• coordinated planning systems of deliverers and customers,
  • continuous monitoring of the cooperation's results,
  • implementation of new technologies that help maintain and improve the relations - such as certification of deliverers, implementation of electronic data interchange, including deliverers in the designing process [Monczka and Morgan, 1994].

While taking a decision about partnership, companies must evaluate the strength of internal and external factors that have an influence on future cooperation. A model and procedures created by D.M. Lambert, M.A. Emmelhainz and J.T. Gardner (Fig. 1) is a tool that helps to decide.

The results achieved thanks to partnership relations are rarely the same for all partners. Moreover, a change of motives and external conditions of the partnership can make it ineffective for both sides. In many cases rational partnership may be constrained not only in respect of time but also in respect of the number of entities involved in the management systems. Establishment of a high-level partnership is often a multi-stage, long lasting and costly process. Additionally, it may be effectively developed only with limited number of key product and service providers [Witkowski 2003].

  Source: Witkowski 2003

Fig. 1. A model of partnership relations
Rys. 1. Model układów partnerskich

High level of interdependence of companies is particularly significant while establishing effective relations between partners. It may result from the market position of the partners, uniqueness of their products or services, high costs or lack of alternative purchasing sources or distribution channels. If only one of the partners is influenced by the abovementioned factors, they become a hostage who must take the advantage of their contractor's bargain power seriously.

In order to achieve expected results of cooperation some rules of the partnership philosophy must be complied with. The philosophy consists in accepting common challenges, searching for the lowest total costs, sharing common culture of permanent progress, taking long-term views, endeavouring to discover real, in-depth cause-effect relations, mutual trust, team work and exchanging technical and management knowledge and skills.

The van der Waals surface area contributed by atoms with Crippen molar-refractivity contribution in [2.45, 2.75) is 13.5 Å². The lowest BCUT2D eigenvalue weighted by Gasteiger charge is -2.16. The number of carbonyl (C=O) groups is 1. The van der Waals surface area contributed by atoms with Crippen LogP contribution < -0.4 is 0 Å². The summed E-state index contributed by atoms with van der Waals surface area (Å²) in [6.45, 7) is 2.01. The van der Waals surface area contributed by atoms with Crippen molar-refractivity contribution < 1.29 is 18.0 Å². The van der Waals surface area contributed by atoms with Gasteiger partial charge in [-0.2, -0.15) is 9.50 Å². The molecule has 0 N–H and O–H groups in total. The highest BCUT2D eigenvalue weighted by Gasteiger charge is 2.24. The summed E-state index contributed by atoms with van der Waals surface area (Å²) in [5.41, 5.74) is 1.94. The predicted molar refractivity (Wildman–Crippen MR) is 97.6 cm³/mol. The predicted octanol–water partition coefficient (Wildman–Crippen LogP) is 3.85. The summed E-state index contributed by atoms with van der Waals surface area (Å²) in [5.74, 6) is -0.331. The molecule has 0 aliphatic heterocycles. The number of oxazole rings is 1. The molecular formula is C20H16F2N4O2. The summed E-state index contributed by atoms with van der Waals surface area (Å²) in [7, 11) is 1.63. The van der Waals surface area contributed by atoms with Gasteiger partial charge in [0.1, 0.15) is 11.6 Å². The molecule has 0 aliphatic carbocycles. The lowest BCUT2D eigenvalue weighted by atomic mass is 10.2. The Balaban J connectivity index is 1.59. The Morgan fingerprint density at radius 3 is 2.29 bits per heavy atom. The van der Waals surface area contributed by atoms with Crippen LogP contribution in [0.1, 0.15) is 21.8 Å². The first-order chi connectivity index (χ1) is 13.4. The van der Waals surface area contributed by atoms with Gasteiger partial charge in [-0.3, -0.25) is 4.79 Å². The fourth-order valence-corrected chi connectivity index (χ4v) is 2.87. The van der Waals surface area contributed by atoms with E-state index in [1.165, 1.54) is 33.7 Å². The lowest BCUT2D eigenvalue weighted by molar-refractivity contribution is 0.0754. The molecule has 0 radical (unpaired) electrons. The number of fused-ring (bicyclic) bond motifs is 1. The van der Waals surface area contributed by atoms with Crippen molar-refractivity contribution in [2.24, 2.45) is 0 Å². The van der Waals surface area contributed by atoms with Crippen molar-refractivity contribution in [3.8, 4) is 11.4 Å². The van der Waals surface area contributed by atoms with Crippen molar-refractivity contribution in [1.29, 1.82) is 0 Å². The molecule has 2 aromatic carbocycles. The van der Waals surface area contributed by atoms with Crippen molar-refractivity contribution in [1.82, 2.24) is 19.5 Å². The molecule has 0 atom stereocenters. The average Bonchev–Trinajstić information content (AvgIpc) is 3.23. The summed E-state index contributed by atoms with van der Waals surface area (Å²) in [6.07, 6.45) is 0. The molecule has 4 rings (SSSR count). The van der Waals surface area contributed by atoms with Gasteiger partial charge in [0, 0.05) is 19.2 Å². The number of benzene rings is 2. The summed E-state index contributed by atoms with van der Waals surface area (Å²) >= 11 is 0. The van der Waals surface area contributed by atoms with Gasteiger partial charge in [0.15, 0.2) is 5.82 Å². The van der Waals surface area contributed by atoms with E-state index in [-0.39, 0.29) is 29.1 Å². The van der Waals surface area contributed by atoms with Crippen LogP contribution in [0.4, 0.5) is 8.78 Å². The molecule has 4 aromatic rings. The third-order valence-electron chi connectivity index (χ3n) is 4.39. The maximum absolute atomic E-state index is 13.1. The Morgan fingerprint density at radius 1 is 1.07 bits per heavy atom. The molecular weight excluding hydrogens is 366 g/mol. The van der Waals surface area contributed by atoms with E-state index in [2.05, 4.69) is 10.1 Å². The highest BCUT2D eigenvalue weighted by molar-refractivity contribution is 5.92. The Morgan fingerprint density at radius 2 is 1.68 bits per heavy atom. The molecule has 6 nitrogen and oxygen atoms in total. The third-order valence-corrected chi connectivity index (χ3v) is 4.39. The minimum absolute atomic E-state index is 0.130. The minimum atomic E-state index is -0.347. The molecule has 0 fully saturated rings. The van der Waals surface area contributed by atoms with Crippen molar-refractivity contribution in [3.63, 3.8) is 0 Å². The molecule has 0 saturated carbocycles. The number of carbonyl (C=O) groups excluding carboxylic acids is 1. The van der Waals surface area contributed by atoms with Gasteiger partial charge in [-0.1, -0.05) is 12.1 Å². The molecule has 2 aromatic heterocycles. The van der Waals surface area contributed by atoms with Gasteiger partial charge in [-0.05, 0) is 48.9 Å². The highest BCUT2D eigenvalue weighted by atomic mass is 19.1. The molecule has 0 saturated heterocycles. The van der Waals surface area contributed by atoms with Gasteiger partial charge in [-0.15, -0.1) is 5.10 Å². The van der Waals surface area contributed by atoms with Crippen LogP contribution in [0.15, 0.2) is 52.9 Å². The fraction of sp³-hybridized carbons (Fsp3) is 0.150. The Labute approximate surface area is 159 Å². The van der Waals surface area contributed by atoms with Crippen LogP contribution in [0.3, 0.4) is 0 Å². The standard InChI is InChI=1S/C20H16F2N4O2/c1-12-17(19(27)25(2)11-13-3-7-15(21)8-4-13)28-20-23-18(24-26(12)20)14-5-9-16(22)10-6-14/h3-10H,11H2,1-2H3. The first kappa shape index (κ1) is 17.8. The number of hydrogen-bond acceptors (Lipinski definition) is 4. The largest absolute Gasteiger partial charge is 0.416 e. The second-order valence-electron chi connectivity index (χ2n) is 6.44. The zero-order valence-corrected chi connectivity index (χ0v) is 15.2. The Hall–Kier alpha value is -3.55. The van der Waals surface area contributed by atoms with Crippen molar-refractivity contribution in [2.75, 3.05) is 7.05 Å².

However, benefiting from partnership depends on the way of organization of mutual relations which consists in: accepting the fact that partnership relations sometimes require not complying with some norms and standard practices of the company, keeping in contact with the same people, sufficient validation of persons responsible for the contacts, respecting verbal agreements and creating an atmosphere of mutual trust, assuring formal and informal information flow, making the activities clear, establishing one authority for taking important decisions.

To sum up - partnership means building a relation between companies. The relation is built on mutual trust and the sides equally share the risks and benefits connected with the cooperation. When taking the exchange of goods into consideration, partnership may form relations with suppliers, agents, customers and relations inside a company. It requires continuous adjusting of organizational structures and changes in understanding of the role and scope of influence of each functional area: purchasing, research, technology department etc. The changes should encompass:

  • creation of project structures,
  • development of horizontal communication,
  • elimination of the reasons for not being open to others' influence,